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Combination Therapy Shown to Reduce Risk of Lower Urinary Tract Infection in Patients With Parkinson Disease


The combination therapy of levodopa and benserazide was associated with a significantly reduced risk of lower urinary tract infections, particularly among women, when compared with another Parkinson disease combination therapy of levodopa and carbidopa.

A combination therapy for Parkinson disease (PD) may reduce risk of lower urinary tract infections (LUTI), a leading cause of hospitalizations, morbidity, and mortality in patients with PD. Study findings were published in the Journal of Clinical Medicine.

Autonomic dysfunctions, including orthostatic hypotension, fatigue, and urinary dysfunction, affect up to 70% of patients with PD and become more prevalent during the course of the disease.

Urinary dysfunction in particular can significantly reduce patients’ quality of life, in which multiple factors can increase the risk of LUTI, such as altered urodynamics, and in patients with PD-related dementia, frailty and diminished cognitive reserve.

“It is hypothesized that in patients with PD, the depletion of dopaminergic neurons in the substantia nigra in parallel with the loss of ventral tegmental area mesolimbic dopaminergic fibers impairs neurogenic bladder control, leading to severe bladder dysfunctions,” explained the study authors.

Several studies have analyzed the impact of dopaminergic drugs on urinary dysfunctions with conflicting results, they added. “However, there is no evidence in the literature of any connection with the occurrence of LUTI when comparing the most commonly used antiparkinsonian medications.”

Levodopa in combination with decarboxylase inhibitors (DCI), such as carbidopa or benserazide, are central substances in the treatment of both PD and restless leg syndrome (RLS), with no significant difference observed in therapeutic effects or adverse reactions between the 2 combination therapies (levodopa/carbidopa and levodopa/benserazide).

The study authors ​​conducted a retrospective cohort study to analyze the incidence of LUTI and antibiotic drug prescriptions among adult patients aged 18 years and older with an initial prescription of levodopa fixed-dose combinations, levodopa/benserazide and levodopa/carbidopa. Patient data was collected from the Disease Analyzer database (IQVIA) of 1284 general practices in Germany between January 2010 and December 2020 (index date).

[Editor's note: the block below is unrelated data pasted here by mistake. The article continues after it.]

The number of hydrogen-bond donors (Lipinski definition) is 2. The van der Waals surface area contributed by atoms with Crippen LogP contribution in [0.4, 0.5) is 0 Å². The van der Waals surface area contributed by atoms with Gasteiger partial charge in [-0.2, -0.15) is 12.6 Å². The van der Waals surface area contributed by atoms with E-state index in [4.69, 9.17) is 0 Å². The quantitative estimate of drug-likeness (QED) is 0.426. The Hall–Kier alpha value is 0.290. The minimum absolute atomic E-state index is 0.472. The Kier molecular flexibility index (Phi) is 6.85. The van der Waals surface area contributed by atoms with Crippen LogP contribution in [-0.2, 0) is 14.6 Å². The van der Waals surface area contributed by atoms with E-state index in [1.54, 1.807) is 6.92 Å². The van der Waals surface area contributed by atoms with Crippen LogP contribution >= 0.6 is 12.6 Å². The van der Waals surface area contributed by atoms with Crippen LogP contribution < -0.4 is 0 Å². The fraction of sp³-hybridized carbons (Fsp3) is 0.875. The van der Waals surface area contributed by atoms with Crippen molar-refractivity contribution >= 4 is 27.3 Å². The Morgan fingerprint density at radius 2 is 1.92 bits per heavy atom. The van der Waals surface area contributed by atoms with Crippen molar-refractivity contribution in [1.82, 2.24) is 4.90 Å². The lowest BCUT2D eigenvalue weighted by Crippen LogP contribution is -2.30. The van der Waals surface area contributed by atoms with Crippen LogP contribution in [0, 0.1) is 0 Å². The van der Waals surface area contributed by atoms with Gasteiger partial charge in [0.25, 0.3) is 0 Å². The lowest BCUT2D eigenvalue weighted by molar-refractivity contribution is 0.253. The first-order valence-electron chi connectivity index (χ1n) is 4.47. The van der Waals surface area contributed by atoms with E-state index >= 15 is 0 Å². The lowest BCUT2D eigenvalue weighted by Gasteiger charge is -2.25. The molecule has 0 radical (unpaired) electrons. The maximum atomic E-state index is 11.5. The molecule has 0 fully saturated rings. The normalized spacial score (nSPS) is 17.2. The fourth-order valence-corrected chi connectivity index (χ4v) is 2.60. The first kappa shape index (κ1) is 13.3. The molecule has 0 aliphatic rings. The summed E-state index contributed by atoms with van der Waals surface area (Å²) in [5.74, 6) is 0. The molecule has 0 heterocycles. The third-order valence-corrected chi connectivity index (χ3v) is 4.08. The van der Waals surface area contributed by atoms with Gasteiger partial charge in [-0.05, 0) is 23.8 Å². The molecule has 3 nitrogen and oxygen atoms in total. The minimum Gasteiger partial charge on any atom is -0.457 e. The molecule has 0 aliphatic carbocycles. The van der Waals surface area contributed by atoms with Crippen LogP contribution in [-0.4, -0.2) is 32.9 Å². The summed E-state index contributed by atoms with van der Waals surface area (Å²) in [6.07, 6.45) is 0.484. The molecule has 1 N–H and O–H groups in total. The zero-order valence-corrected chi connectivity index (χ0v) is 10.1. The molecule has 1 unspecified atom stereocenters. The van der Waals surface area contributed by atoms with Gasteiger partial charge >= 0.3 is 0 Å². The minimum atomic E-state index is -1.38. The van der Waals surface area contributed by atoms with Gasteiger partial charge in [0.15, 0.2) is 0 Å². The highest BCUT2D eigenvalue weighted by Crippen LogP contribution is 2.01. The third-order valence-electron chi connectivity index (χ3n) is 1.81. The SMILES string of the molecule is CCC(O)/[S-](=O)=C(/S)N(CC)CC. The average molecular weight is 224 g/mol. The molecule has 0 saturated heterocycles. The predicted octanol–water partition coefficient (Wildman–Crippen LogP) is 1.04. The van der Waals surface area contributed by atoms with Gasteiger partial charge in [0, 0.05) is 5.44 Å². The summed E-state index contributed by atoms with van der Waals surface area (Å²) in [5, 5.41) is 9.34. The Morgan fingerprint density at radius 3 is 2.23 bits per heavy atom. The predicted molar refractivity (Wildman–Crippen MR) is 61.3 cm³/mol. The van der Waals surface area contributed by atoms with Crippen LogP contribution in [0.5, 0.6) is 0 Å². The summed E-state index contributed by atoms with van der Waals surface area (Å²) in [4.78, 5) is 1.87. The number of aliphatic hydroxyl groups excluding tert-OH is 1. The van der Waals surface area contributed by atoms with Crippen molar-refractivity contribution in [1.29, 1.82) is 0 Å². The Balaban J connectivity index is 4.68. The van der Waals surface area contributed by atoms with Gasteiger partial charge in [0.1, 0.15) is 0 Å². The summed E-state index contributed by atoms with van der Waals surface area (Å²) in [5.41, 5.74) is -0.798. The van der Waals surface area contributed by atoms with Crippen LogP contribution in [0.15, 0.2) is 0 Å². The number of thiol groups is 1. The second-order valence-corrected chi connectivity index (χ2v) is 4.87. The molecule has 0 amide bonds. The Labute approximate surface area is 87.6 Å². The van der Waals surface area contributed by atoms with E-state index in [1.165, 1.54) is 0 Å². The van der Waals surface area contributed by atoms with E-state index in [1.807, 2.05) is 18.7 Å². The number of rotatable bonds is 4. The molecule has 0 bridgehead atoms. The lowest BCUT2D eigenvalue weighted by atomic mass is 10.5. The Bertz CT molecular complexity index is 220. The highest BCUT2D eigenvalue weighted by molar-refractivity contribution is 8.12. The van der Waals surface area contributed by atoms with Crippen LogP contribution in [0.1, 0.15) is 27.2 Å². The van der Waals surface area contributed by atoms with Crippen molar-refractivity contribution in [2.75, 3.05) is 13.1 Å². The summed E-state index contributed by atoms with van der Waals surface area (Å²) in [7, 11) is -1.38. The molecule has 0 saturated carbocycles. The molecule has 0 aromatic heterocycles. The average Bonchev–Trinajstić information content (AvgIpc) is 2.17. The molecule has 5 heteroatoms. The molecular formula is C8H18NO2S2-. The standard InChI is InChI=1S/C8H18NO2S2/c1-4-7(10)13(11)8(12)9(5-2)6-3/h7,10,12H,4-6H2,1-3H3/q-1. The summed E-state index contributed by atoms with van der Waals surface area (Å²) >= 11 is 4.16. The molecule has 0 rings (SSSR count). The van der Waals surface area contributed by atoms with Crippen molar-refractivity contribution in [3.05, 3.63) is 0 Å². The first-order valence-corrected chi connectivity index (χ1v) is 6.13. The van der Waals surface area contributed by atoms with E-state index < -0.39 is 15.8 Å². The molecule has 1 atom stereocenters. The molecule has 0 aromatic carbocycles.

Patients treated with levodopa/benserazide and levodopa/carbidopa were matched to each other by propensity scores based on sex, age, and diagnoses documented within 12 months prior to or on the index date, including diabetes, PD, RLS, benign prostate hyperplasia, and urinary incontinence.

The main outcome of the study, incidence of LUTI and antibiotic drug prescription, was examined within 12 months after the index date as a function of levodopa fixed-dose combination therapy. Each patient was followed up from the index date for a period of up to 12 months until the first LUTI diagnosis was documented or study therapy ended.

A total of 6168 patients receiving levodopa (100 mg) and benserazide therapy and 6168 patients receiving levodopa (100 mg) and carbidopa were included in the analysis. The mean age of the study cohort was 76.1 years, 55% of patients were women, 53% had PD, 23% RLS, and no diagnosis for prescription was documented for 24%.

Twelve months after the start of therapy, this cumulative incidence of LUTI diagnosis was 10.6% in patients treated with levodopa/benserazide and 11.9% in patients receiving levodopa/carbidopa. Antibiotic therapy was prescribed in 6.7% of patients receiving levodopa/benserazide and 7.7% of patients treated with levodopa/carbidopa.

Compared with patients receiving levodopa/carbidopa, those with prescription of levodopa/benserazide therapy were significantly and negatively associated with LUTI (HR, 0.82; 95% CI, 0.71-0.95). This association was indicated to be stronger in women (HR, 0.77; 95% CI, 0.65-0.92) vs men (HR, 0.93, not significant), with the strongest association observed in patients with RLS (HR, 0.65; 95% CI, 0.47-0.90).

Limitations of the analysis included the lack of information on external confounding factors (alcohol and tobacco consumption, socioeconomic status, etc), hospital data, and mortality.

“This result has far-reaching clinical consequences, especially for patients with PD with the highest LUTI risk (urological dysfunction, PD-related dementia etc) since a levodopa/benserazide combination should be preferred for such patients,” concluded researchers.


Gremke N, Griewing S, Printz M, Kostev K, Wagner U, Kalder M. Association between Parkinson’s disease medication and the risk of lower urinary tract infection (LUTI): a retrospective cohort study. J Clin Med. Published online November 29, 2022. doi:10.3390/jcm11237077

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